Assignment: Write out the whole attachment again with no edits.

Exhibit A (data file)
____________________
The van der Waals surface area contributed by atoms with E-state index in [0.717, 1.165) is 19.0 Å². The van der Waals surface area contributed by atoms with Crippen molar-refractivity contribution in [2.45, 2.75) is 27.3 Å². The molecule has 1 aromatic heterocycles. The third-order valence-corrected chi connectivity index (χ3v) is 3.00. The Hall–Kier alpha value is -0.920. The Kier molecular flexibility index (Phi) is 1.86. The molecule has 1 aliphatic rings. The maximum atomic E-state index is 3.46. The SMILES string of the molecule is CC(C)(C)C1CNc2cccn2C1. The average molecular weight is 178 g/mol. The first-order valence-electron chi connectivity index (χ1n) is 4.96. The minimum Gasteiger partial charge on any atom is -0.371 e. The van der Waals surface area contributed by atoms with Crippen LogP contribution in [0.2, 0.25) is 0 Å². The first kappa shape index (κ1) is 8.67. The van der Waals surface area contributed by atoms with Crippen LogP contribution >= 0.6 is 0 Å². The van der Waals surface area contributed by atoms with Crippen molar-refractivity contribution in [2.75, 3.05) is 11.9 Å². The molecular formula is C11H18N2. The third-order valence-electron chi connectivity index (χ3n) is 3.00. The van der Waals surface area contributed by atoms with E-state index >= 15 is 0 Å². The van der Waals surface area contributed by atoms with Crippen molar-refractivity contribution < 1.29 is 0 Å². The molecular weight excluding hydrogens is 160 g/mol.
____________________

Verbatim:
The van der Waals surface area contributed by atoms with E-state index in [0.717, 1.165) is 19.0 Å². The van der Waals surface area contributed by atoms with Crippen molar-refractivity contribution in [2.45, 2.75) is 27.3 Å². The molecule has 1 aromatic heterocycles. The third-order valence-corrected chi connectivity index (χ3v) is 3.00. The Hall–Kier alpha value is -0.920. The Kier molecular flexibility index (Phi) is 1.86. The molecule has 1 aliphatic rings. The maximum atomic E-state index is 3.46. The SMILES string of the molecule is CC(C)(C)C1CNc2cccn2C1. The average molecular weight is 178 g/mol. The first-order valence-electron chi connectivity index (χ1n) is 4.96. The minimum Gasteiger partial charge on any atom is -0.371 e. The van der Waals surface area contributed by atoms with Crippen LogP contribution in [0.2, 0.25) is 0 Å². The first kappa shape index (κ1) is 8.67. The van der Waals surface area contributed by atoms with Crippen LogP contribution >= 0.6 is 0 Å². The van der Waals surface area contributed by atoms with Crippen molar-refractivity contribution in [2.75, 3.05) is 11.9 Å². The molecular formula is C11H18N2. The third-order valence-electron chi connectivity index (χ3n) is 3.00. The van der Waals surface area contributed by atoms with E-state index >= 15 is 0 Å². The van der Waals surface area contributed by atoms with Crippen molar-refractivity contribution < 1.29 is 0 Å². The molecular weight excluding hydrogens is 160 g/mol.